THUNDER BAY – During the first missions to the Moon, from the historic lunar orbit by Apollo 8, followed by the first landing by a manned spacecraft on the lunar surface in 1969, the moon has always been a source of facination and interest. Today, NASA has launched the GRAIL mission to the moon. This latest mission is to map the moon’s magnetic fields, but also will offer incredible opportunities for youth from around the world to learn more about the Moon.
The launch had been postponed on Friday due to weather conditions. Both GRAIL spacecraft have separated on schedule from the second stage of the Delta II rocket and are now flying to the moon. So far, all systems are working as expected.
“We are on our way, and early indications show everything is looking good,” said David Lehman, GRAIL project manager at NASA’s Jet Propulsion Laboratory (JPL) in Pasadena, Calif. “We will know more about GRAIL’s status in a few hours, after an opportunity to analyze telemetry and poll our mission controllers.”
The second of GRAIL’s twin satellites are now flying solo to the moon, having separated from the Delta II second stage. Like the other spacecraft, GRAIL-B will soon deploy a pair of solar panels to charge its batteries and provide power to the spacecraft during its mission. It will take the two GRAIL spacecraft until New Year’s Eve and New Year’s Day to reach the moon. Once in their orbits, the two spacecraft will form a trailing pattern to detect and map the moon’s gravitational field with unprecedented precision.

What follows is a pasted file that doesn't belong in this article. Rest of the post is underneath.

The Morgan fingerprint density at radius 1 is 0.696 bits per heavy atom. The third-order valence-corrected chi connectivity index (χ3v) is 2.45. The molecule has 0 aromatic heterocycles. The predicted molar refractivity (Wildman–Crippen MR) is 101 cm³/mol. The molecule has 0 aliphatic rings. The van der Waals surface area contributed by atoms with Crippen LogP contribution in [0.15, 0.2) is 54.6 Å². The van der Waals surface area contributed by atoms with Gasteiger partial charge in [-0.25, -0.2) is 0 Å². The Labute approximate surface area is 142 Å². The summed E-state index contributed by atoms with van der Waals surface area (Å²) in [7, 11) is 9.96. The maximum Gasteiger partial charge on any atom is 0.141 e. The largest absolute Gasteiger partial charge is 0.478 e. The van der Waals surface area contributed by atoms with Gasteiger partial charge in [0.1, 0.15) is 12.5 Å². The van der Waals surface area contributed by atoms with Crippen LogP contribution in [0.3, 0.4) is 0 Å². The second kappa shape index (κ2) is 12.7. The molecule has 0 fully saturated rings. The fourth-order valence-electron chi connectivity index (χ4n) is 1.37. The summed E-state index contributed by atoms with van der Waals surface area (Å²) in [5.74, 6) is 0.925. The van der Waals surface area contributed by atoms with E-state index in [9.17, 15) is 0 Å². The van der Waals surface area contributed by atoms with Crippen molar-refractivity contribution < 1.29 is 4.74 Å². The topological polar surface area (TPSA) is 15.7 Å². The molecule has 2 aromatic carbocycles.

The twin GRAIL spacecraft are flying separately to the moon before they take up positions near each other to assess the lunar gravity field, the moon’s formation and structure, and the moon’s history.
Part of the mission includes the ability for students to follow the trip to the moon and the mapping efforts of the twin GRAIL satellites. GRAIL MoonKAM (Moon Knowledge Acquired by Middle school students) is GRAIL’s signature education and public outreach program. It is led by Dr. Sally Ride, America’s first woman in space, and her team at Sally Ride Science in collaboration with undergraduate students at the University of California San Diego.
GRAIL MoonKAM will engage middle schools across the country in the GRAIL mission and lunar exploration. Tens of thousands of fifth- to eighth-grade students will select target areas on the lunar surface and send requests to the GRAIL MoonKAM Mission Operations Center (MOC). Photos of the target areas will be sent back by the GRAIL satellites and made available in the Images section of this Web site. Students will use the images to study lunar features such as craters, highlands, and maria while also learning about future landing sites.
The GRAIL MoonKAM mission will begin in 2012 when the GRAIL satellites are in orbit around the Moon and the dedicated MoonKAM cameras are activated. The mission will last approximately 80 days.
Visit: MoonKAM for more information on the GRAIL Mission.
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